How to Write a Business Proposal that Demands a Response
Writing business proposals is something that almost every business has to do regularly to help grow their business.
What makes prospects respond to a business proposal? There are a lot of templates available, but will they get responses from your prospects?
This article will look at business proposals, the elements that make one effective, and the design tips that will make yours stand out from your competition.
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What is a Business Proposal?
A business proposal is a document used by a company that tries to persuade a prospective client into working together on a specific project. First, you should write a business proposal responding to a particular opportunity or request. Then, you should tailor it to answer how your services can help solve a company's problem.
There are three types of business proposals: formally solicited, informally solicited, and unsolicited.
The Three Types of Business Proposals
- Formally Solicited - A formally solicited business proposal is made in response to an official request to submit a business proposal like a Request for Proposal (RFP).
- Informally Solicited - An informally solicited business proposal is submitted when there isn't an official request for a proposal made.
- Unsolicited - Unsolicited business proposals take a more general approach to address a prospect's pain points.
Preparing to Write Your Business Proposal
Before you sit down and write your business proposal, you need to understand the prospect company, their problem, their business goals, and potential solutions to their problems.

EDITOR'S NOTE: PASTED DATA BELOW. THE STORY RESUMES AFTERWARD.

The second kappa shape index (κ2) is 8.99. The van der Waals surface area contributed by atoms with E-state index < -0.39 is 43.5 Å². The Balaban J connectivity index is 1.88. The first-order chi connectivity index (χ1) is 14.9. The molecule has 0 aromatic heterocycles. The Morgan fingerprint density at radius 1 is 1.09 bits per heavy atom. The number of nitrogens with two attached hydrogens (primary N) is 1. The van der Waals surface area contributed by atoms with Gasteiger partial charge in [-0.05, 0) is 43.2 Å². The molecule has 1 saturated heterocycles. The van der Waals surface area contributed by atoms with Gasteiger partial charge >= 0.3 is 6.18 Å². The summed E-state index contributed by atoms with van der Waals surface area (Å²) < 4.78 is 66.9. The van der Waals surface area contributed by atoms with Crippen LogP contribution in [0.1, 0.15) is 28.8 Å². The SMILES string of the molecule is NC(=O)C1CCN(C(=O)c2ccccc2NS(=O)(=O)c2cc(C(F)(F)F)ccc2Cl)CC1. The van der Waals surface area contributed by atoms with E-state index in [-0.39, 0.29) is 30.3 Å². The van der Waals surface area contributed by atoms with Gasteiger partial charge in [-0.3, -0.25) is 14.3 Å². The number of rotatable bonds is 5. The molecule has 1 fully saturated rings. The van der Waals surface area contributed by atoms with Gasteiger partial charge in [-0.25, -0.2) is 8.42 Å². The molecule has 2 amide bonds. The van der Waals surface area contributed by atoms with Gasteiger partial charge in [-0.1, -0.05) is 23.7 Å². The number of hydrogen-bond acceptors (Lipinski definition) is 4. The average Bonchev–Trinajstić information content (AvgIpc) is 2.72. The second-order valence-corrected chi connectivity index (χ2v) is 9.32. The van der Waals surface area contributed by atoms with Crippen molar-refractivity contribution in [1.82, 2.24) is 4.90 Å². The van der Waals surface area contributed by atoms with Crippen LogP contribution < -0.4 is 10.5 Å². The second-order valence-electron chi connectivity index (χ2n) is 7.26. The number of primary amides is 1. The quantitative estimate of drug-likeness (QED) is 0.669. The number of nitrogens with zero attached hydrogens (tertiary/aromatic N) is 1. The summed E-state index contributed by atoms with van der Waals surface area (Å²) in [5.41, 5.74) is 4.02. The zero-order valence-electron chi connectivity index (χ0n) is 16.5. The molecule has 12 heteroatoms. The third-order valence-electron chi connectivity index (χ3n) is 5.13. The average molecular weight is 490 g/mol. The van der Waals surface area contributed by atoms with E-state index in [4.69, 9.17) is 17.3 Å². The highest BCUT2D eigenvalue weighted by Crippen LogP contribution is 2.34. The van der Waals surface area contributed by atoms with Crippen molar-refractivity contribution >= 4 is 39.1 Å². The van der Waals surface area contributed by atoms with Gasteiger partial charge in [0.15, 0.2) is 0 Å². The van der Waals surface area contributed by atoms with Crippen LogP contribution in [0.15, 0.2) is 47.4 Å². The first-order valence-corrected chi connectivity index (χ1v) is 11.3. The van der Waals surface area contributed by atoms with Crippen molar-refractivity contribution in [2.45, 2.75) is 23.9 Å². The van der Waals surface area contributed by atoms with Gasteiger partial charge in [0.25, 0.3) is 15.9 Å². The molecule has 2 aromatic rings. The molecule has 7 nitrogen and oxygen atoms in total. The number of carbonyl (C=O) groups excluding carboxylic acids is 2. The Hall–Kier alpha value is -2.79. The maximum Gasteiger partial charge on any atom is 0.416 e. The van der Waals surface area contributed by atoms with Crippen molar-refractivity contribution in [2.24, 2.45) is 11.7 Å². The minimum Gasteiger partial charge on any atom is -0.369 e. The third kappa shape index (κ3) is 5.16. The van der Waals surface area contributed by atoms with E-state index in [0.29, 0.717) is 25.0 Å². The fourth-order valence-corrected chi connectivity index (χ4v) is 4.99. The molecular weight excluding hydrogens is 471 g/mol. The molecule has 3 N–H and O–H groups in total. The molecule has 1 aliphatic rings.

Perhaps the best way to get this invaluable information from a prospect is through a discovery call. We've compiled a list of some of the best questions to ask on your discovery call.
Powerful Discovery Call Questions
- What does your company do?
- What is the specific problem you're facing?
- How is that problem affecting your business?
- What resources are you using currently to handle the problem?
- Are you trying to handle the problem internally?
- What would happen if you didn't resolve the problem in the next six months?
- What metric would you use to measure successfully overcoming the problem?
- What are your company's goals?
- Do you have any budget allocated to fix the problem?
- Have you worked with or reached out to any of our competitors?
Remember, the discovery call is about learning about their company, their issues, and the stakeholders of their company. This research ensures you can deeply understand their wants, concerns, and needs.
The Elements of an Effective Business Proposal
Once you have gathered all the information from the prospect and put together your solution, it's time to write the actual business proposal.
Again, many templates are available, or you can write them yourself. Either way, there are elements that every effective business proposal should have.
The title page is the first impression a prospect will get on your proposal, so take some time to make it a good one. Think of it as a one-page advertisement that conveys your brand's character and aesthetic.
Title Page Elements
- Proposal Title - Give it an engaging title, something that sums up the entire proposal in one line.
- The Prospect Company's Name
- Your Business Name and Contact Information
- Your Company's Logo
- Date Your Submitting the Proposal
Table of Contents
A good table of contents will make navigating the proposal easy for your prospect. Add hyperlinks to the table of contents so viewers can click and go directly to a page.